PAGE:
Prizes in sciences this year went to researchers...


November 03, 1993

THE NOBEL prizes in sciences this year went to researchers into the realm of the very large and the very small. Americans Russell A. Hulse and Joseph H. Taylor Jr. won the physics prize for their discovery of a new type of collapsed star, while Kary B. Mullis and British-born Canadian Michael Smith won the prize in chemistry for inventing a new technique for genetic research. Mr. Hulse and Mr. Taylor used the giant radio telescope at Arecibo, Puerto Rico, to discover the first binary pulsar, a pair of super-dense neutron stars some 16,000 light-years from Earth which are locked in an orbital embrace so powerful they shed energy in the form of gravitational waves. The existence of such waves was predicted by Einstein's Theory of General Relatively, but the effect has never been observed directly. Mr. Hulse and Mr. Taylor's discovery, which provides strong observational evidence for Einstein's ideas, gives scientists a natural laboratory for testing gravitational theories.

Mr. Mullis and Mr. Smith were honored for inventing a method called the polymerase chain reaction, which makes it possible to make millions of copies of a single, microscopic strand of DNA within hours. The technique is widely used by doctors and scientists to diagnose infections, find the causes of hereditary diseases and recover DNA from fossils. It was the latter application that produced the germ of the idea carried into fiction in the book and movie "Jurassic Park."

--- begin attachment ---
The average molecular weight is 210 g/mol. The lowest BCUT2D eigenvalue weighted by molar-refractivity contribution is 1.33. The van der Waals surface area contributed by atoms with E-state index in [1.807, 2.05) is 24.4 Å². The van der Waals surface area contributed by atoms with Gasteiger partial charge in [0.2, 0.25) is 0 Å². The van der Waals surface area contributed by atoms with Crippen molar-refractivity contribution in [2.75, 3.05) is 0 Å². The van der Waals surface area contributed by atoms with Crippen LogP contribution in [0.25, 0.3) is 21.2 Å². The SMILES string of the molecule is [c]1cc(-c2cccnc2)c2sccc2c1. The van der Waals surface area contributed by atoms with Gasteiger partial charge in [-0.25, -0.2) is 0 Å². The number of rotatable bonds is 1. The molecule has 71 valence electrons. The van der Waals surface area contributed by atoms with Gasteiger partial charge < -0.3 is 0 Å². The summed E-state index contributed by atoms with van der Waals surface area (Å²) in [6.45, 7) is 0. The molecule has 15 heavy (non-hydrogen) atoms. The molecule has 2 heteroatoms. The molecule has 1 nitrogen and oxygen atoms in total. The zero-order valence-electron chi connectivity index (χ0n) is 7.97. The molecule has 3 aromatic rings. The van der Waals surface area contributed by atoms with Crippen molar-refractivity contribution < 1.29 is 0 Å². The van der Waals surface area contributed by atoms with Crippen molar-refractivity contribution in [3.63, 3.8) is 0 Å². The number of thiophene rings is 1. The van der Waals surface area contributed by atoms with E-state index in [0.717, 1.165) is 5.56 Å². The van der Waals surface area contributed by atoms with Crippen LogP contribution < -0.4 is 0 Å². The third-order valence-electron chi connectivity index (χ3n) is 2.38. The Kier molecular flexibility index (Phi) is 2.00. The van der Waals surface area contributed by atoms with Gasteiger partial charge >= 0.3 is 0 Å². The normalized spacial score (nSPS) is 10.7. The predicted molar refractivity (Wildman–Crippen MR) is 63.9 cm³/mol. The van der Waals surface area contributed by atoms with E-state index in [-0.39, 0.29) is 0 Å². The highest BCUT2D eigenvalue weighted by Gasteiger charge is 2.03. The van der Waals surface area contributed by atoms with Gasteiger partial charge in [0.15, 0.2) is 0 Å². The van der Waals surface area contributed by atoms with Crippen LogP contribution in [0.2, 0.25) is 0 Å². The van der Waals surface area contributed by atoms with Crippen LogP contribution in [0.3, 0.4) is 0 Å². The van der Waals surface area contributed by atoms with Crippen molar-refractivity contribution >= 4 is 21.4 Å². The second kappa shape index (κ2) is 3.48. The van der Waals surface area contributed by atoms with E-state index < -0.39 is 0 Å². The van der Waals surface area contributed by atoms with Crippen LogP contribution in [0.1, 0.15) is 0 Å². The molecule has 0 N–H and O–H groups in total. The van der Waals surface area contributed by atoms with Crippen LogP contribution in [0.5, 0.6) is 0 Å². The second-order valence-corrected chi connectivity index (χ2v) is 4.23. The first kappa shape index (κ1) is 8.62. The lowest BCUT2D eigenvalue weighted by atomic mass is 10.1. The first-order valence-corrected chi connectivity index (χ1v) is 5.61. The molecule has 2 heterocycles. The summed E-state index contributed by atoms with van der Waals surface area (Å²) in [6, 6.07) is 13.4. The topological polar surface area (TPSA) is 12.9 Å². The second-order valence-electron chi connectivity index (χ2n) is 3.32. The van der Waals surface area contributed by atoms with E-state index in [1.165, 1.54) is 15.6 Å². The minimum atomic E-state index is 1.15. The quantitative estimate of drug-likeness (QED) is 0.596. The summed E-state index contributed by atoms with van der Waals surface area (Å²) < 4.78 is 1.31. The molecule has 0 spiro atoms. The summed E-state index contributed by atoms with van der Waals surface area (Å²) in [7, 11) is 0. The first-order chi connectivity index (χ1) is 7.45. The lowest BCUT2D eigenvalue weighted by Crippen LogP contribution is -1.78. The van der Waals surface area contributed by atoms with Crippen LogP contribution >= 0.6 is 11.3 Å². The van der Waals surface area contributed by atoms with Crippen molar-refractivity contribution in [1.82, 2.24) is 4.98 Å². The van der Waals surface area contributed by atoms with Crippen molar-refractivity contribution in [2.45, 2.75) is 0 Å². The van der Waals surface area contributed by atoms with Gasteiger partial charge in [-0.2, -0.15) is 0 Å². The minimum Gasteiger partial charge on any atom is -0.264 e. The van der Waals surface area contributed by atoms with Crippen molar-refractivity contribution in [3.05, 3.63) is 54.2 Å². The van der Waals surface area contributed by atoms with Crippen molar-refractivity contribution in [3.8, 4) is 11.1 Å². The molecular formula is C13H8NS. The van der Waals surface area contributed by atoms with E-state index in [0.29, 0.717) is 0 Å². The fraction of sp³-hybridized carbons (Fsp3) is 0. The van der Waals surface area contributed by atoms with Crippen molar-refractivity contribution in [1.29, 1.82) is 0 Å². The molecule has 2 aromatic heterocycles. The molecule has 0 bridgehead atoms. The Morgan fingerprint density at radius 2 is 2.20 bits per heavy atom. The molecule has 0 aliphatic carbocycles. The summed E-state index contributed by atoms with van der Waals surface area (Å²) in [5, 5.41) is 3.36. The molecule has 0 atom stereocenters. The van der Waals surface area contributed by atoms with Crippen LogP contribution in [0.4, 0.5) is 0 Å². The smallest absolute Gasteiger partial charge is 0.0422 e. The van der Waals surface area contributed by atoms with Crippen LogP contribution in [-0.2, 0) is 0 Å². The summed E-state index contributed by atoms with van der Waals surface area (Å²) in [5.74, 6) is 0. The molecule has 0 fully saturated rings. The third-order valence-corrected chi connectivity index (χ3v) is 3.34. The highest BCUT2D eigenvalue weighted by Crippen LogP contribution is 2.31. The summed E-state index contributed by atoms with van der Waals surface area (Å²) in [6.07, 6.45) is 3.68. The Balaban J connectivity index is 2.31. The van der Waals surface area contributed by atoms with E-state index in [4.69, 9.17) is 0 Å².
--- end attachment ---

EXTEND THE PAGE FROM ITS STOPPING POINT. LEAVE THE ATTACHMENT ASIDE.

Ironically, neither of these discoveries was dependent on the kind of costly "big-project science" facility exemplified by the proposed Superconducting Supercollider or the Space Station Freedom. Though the Arecibo instrument used by Mr. Taylor and Mr. Hulse is far beyond the means of the average backyard astronomer, it's hardly in a class with today's mega-billion science projects. Mr. Mullis' breakthrough in molecular biology wasn't even made in a laboratory, but while he was riding his motorcycle along a California highway. The idea simply came to him, and he pulled over to mull its implications. "I do my best thinking while driving," he said.

Nor should it be forgotten that virtually all of Einstein's most important discoveries were arrived at using instruments no more elaborate than pencil, paper and the human brain. The fact that significant discoveries continue to be made by scientists working with relatively modest equipment is not so much an argument against pursuing the "big science" projects as it is a testament to the ingenuity and resourcefulness of true scientific creativity.

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AT THE end of a long campaign, weary politicians are apt to speak more colorfully. Here's Christie Whitman, Republican candidate for governor in New Jersey, in one final effort to distinguish herself from Democrats: "Unlike the president, I inhaled. And then I threw up."

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